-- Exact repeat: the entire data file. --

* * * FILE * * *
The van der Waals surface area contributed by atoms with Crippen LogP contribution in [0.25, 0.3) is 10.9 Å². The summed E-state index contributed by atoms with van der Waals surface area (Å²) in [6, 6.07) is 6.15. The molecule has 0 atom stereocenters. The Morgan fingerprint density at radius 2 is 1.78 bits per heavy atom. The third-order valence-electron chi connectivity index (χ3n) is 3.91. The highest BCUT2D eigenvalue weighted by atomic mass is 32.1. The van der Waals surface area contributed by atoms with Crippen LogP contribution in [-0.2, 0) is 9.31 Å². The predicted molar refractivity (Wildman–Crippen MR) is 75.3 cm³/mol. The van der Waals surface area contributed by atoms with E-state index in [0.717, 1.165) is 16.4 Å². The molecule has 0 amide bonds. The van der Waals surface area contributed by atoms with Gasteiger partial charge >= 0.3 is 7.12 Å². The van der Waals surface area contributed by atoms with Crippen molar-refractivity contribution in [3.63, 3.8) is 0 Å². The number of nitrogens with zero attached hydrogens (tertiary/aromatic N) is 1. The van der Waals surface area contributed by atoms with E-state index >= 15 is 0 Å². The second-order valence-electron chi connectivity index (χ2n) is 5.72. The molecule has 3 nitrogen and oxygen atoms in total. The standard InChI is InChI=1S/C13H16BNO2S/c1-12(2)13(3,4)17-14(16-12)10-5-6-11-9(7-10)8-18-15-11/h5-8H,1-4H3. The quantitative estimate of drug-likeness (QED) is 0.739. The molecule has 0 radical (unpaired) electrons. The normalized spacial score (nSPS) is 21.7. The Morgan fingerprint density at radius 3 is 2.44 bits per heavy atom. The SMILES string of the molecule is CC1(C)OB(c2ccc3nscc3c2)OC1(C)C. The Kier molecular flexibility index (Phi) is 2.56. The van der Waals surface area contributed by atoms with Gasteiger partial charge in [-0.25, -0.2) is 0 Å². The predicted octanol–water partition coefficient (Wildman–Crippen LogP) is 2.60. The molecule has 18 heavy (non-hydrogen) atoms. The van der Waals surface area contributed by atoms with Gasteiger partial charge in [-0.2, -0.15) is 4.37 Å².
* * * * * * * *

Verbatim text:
The van der Waals surface area contributed by atoms with Crippen LogP contribution in [0.25, 0.3) is 10.9 Å². The summed E-state index contributed by atoms with van der Waals surface area (Å²) in [6, 6.07) is 6.15. The molecule has 0 atom stereocenters. The Morgan fingerprint density at radius 2 is 1.78 bits per heavy atom. The third-order valence-electron chi connectivity index (χ3n) is 3.91. The highest BCUT2D eigenvalue weighted by atomic mass is 32.1. The van der Waals surface area contributed by atoms with Crippen LogP contribution in [-0.2, 0) is 9.31 Å². The predicted molar refractivity (Wildman–Crippen MR) is 75.3 cm³/mol. The van der Waals surface area contributed by atoms with E-state index in [0.717, 1.165) is 16.4 Å². The molecule has 0 amide bonds. The van der Waals surface area contributed by atoms with Gasteiger partial charge >= 0.3 is 7.12 Å². The van der Waals surface area contributed by atoms with Crippen molar-refractivity contribution in [3.63, 3.8) is 0 Å². The number of nitrogens with zero attached hydrogens (tertiary/aromatic N) is 1. The van der Waals surface area contributed by atoms with E-state index >= 15 is 0 Å². The second-order valence-electron chi connectivity index (χ2n) is 5.72. The molecule has 3 nitrogen and oxygen atoms in total. The standard InChI is InChI=1S/C13H16BNO2S/c1-12(2)13(3,4)17-14(16-12)10-5-6-11-9(7-10)8-18-15-11/h5-8H,1-4H3. The quantitative estimate of drug-likeness (QED) is 0.739. The molecule has 0 radical (unpaired) electrons. The normalized spacial score (nSPS) is 21.7. The Morgan fingerprint density at radius 3 is 2.44 bits per heavy atom. The SMILES string of the molecule is CC1(C)OB(c2ccc3nscc3c2)OC1(C)C. The Kier molecular flexibility index (Phi) is 2.56. The van der Waals surface area contributed by atoms with Gasteiger partial charge in [-0.25, -0.2) is 0 Å². The predicted octanol–water partition coefficient (Wildman–Crippen LogP) is 2.60. The molecule has 18 heavy (non-hydrogen) atoms. The van der Waals surface area contributed by atoms with Gasteiger partial charge in [-0.2, -0.15) is 4.37 Å².